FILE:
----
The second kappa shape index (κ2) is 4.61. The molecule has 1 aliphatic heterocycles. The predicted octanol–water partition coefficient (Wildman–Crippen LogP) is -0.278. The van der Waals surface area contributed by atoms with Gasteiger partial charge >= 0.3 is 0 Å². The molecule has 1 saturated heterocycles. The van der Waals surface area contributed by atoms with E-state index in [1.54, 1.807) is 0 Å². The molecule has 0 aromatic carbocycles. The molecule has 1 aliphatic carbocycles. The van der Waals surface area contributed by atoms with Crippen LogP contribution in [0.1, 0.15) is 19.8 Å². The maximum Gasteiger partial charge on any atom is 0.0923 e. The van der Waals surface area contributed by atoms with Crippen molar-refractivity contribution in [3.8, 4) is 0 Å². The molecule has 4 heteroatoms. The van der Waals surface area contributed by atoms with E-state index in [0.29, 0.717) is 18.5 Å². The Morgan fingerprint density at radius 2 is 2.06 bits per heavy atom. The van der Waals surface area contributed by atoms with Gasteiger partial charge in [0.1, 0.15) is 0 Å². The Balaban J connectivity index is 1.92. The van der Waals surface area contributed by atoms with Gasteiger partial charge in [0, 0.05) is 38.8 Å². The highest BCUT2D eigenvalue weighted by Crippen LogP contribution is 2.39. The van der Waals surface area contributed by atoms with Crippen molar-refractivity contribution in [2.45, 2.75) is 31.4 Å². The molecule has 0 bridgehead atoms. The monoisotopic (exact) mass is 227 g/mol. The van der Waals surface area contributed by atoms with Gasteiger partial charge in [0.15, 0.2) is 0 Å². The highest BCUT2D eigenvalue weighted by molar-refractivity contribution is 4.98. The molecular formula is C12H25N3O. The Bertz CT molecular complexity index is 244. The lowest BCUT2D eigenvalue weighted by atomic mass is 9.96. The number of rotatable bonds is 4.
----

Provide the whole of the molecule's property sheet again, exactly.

The second kappa shape index (κ2) is 4.61. The molecule has 1 aliphatic heterocycles. The predicted octanol–water partition coefficient (Wildman–Crippen LogP) is -0.278. The van der Waals surface area contributed by atoms with Gasteiger partial charge >= 0.3 is 0 Å². The molecule has 1 saturated heterocycles. The van der Waals surface area contributed by atoms with E-state index in [1.54, 1.807) is 0 Å². The molecule has 0 aromatic carbocycles. The molecule has 1 aliphatic carbocycles. The van der Waals surface area contributed by atoms with Crippen LogP contribution in [0.1, 0.15) is 19.8 Å². The maximum Gasteiger partial charge on any atom is 0.0923 e. The van der Waals surface area contributed by atoms with Crippen molar-refractivity contribution in [3.8, 4) is 0 Å². The molecule has 4 heteroatoms. The van der Waals surface area contributed by atoms with E-state index in [0.29, 0.717) is 18.5 Å². The Morgan fingerprint density at radius 2 is 2.06 bits per heavy atom. The van der Waals surface area contributed by atoms with Gasteiger partial charge in [0.1, 0.15) is 0 Å². The Balaban J connectivity index is 1.92. The van der Waals surface area contributed by atoms with Gasteiger partial charge in [0, 0.05) is 38.8 Å². The highest BCUT2D eigenvalue weighted by Crippen LogP contribution is 2.39. The van der Waals surface area contributed by atoms with Crippen molar-refractivity contribution in [2.45, 2.75) is 31.4 Å². The molecule has 0 bridgehead atoms. The monoisotopic (exact) mass is 227 g/mol. The van der Waals surface area contributed by atoms with Gasteiger partial charge in [0.15, 0.2) is 0 Å². The highest BCUT2D eigenvalue weighted by molar-refractivity contribution is 4.98. The molecular formula is C12H25N3O. The Bertz CT molecular complexity index is 244. The lowest BCUT2D eigenvalue weighted by atomic mass is 9.96. The number of rotatable bonds is 4.